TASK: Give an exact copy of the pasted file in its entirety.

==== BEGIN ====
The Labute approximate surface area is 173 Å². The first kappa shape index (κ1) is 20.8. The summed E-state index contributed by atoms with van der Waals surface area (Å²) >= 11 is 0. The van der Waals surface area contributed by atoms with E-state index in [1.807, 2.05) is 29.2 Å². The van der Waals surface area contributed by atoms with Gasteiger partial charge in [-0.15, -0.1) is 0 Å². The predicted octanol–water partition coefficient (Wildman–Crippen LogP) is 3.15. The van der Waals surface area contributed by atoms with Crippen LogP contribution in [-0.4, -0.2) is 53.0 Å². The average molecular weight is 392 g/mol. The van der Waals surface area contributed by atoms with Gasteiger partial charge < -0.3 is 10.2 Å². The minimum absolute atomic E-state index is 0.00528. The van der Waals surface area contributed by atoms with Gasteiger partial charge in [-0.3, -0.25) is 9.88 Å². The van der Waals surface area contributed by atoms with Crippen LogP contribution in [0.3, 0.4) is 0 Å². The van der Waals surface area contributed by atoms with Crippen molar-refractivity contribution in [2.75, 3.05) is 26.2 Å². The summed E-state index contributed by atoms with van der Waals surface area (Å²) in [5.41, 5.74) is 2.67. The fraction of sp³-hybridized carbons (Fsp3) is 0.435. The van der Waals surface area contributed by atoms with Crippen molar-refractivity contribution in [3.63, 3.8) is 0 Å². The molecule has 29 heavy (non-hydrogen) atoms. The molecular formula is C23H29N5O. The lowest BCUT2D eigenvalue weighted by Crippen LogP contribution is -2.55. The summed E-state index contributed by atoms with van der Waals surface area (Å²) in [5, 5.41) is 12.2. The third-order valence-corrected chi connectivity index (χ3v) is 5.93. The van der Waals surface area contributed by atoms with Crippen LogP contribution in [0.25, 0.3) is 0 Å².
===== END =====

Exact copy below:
The Labute approximate surface area is 173 Å². The first kappa shape index (κ1) is 20.8. The summed E-state index contributed by atoms with van der Waals surface area (Å²) >= 11 is 0. The van der Waals surface area contributed by atoms with E-state index in [1.807, 2.05) is 29.2 Å². The van der Waals surface area contributed by atoms with Gasteiger partial charge in [-0.15, -0.1) is 0 Å². The predicted octanol–water partition coefficient (Wildman–Crippen LogP) is 3.15. The van der Waals surface area contributed by atoms with Crippen LogP contribution in [-0.4, -0.2) is 53.0 Å². The average molecular weight is 392 g/mol. The van der Waals surface area contributed by atoms with Gasteiger partial charge < -0.3 is 10.2 Å². The minimum absolute atomic E-state index is 0.00528. The van der Waals surface area contributed by atoms with Gasteiger partial charge in [-0.3, -0.25) is 9.88 Å². The van der Waals surface area contributed by atoms with Crippen LogP contribution in [0.3, 0.4) is 0 Å². The van der Waals surface area contributed by atoms with Crippen molar-refractivity contribution in [2.75, 3.05) is 26.2 Å². The summed E-state index contributed by atoms with van der Waals surface area (Å²) in [5.41, 5.74) is 2.67. The fraction of sp³-hybridized carbons (Fsp3) is 0.435. The van der Waals surface area contributed by atoms with Crippen molar-refractivity contribution in [3.63, 3.8) is 0 Å². The molecule has 29 heavy (non-hydrogen) atoms. The molecular formula is C23H29N5O. The lowest BCUT2D eigenvalue weighted by Crippen LogP contribution is -2.55. The summed E-state index contributed by atoms with van der Waals surface area (Å²) in [5, 5.41) is 12.2. The third-order valence-corrected chi connectivity index (χ3v) is 5.93. The van der Waals surface area contributed by atoms with Crippen LogP contribution in [0.25, 0.3) is 0 Å².